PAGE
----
French Politics after the Second Round of Parliamentary Elections

President Emmanuel Macron’s coalition fell well short of an absolute majority in the National Assembly (289 required of the chamber’s 577 seats). For both radical right-wing and left-wing voters, the limitation of the president’s power was of more importance than ideological differences. As a result, Marine Le Pen’s National Rally saw an unprecedented result, becoming the main opposition party. In the most likely scenario of a coalition with Republicans or moderate left and right politicians, the presidential camp, as the greatest political force in the Assembly, will seek to continue the current foreign policy and retain its representatives in key ministries.

Lemouton Stephane/Pool/ABACA/Abaca Press/Forum

A New Balance of Forces

 Candidates of the presidential coalition Together! (Ensemble!) won a total of 245 single-member constituencies (38.6% of votes in the second round). The left-wing bloc NUPES (Nouvelle Union populaire écologique et sociale), won 31.6% of the votes and a total of 131 seats in the Assembly, achieving a result resembling the pre-election polling. The results, though, do not allow the leader of the movement, Jean-Luc Mélenchon, to fulfil his aspirations to become prime minister and to preside over the formation of a new French government. The fate of the bloc in which most of the seats won (72) are held by Mélenchon’s La France Insoumise, followed by the Socialist Party (24), the Greens (23), and the Communist Party (12), remains uncertain. Mélenchon proposed the creation of one parliamentary group in the Assembly under the name NUPES, which was not unequivocally approved by the coalition partners.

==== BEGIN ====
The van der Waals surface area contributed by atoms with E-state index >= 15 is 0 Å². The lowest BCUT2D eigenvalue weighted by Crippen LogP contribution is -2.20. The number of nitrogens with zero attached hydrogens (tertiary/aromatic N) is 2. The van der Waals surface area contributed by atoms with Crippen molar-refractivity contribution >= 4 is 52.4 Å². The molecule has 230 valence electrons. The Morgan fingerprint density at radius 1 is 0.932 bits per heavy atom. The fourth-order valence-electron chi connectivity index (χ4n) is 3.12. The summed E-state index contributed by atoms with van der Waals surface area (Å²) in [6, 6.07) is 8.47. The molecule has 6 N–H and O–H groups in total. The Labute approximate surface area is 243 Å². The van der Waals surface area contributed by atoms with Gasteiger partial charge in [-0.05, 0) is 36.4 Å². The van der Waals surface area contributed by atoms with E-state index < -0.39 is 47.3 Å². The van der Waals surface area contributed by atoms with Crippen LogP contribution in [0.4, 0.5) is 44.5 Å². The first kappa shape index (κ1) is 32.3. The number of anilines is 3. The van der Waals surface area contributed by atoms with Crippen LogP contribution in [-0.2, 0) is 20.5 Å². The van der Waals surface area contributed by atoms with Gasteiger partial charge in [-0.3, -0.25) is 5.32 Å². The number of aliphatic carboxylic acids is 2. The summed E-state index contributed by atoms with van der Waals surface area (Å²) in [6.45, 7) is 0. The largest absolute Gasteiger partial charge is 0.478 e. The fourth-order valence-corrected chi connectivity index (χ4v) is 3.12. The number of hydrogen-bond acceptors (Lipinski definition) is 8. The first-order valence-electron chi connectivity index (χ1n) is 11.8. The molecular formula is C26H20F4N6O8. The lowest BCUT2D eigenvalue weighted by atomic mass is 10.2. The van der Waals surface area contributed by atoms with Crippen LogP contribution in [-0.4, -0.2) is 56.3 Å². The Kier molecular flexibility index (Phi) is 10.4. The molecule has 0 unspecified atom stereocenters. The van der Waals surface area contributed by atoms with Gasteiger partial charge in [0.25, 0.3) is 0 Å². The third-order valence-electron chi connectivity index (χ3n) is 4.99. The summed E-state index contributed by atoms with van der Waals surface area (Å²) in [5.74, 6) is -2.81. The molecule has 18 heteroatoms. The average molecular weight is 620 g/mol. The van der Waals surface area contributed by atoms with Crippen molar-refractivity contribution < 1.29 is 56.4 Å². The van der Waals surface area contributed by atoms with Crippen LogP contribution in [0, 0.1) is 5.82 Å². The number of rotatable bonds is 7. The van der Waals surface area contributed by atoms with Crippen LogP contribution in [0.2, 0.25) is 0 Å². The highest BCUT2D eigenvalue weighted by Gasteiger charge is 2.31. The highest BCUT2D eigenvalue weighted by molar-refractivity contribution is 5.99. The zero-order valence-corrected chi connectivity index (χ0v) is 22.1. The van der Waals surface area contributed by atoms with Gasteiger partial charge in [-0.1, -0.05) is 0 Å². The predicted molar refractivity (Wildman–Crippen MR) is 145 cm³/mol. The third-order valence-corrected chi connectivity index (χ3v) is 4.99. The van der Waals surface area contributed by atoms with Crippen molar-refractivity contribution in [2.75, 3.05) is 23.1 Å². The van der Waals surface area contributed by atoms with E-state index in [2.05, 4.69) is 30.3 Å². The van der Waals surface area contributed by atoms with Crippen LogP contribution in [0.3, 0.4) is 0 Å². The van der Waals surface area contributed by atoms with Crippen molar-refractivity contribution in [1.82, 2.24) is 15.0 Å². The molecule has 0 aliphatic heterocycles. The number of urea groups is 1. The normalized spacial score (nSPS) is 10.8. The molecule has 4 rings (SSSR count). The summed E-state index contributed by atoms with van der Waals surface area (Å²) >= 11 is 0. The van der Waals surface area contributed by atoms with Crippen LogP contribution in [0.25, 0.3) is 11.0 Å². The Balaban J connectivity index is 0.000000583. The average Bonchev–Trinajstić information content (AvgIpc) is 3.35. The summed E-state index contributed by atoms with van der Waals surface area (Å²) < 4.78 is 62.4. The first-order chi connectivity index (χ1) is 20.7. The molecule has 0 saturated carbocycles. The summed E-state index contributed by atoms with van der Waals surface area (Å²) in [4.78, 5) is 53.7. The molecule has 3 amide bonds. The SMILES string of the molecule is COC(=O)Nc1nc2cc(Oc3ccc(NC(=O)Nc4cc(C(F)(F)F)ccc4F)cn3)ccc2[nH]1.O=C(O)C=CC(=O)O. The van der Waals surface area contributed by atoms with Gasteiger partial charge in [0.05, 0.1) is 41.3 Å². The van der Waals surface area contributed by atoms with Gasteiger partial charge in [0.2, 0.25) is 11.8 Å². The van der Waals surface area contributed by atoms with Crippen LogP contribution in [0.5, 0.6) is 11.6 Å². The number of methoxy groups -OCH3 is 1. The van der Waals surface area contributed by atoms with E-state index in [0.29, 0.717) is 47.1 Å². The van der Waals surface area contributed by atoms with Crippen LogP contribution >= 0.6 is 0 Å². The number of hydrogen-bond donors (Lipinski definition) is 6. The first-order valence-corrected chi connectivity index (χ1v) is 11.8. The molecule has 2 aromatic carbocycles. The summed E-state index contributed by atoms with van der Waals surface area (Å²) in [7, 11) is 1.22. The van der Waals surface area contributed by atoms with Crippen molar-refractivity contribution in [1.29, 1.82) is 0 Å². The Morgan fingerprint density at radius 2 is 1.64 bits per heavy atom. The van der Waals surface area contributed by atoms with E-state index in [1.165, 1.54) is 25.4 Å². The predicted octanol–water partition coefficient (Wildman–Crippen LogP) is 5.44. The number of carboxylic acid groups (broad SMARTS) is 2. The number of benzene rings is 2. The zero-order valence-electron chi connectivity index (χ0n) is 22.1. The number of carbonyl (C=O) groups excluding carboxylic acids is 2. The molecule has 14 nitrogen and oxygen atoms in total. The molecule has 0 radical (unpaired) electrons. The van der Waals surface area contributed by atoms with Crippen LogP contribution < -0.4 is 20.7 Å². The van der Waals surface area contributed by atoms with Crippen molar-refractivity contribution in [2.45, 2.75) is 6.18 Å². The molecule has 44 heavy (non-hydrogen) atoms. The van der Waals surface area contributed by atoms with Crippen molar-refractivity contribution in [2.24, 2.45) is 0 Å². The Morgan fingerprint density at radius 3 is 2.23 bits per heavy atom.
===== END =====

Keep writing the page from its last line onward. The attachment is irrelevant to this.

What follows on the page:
National Rally (Rassemblement National, RN) exceeded expectations. It obtained 17.3% of the vote in the second round and will have 89 party members in the Assembly—a historic success for the party. It gives the party the ability to influence the internal functioning of the chamber. RN is now the second-largest political party in the Assembly after the presidential LREM (Renaissance), which secured only 160 seats within the coalition. In the context of the defeat in the presidential election, the Republicans (Les Républicains, LR) 61 seats and 7% of the votes can be considered satisfactory, especially as they will determine Macron’s ability to efficiently manage the state.

Factors Influencing the Election Results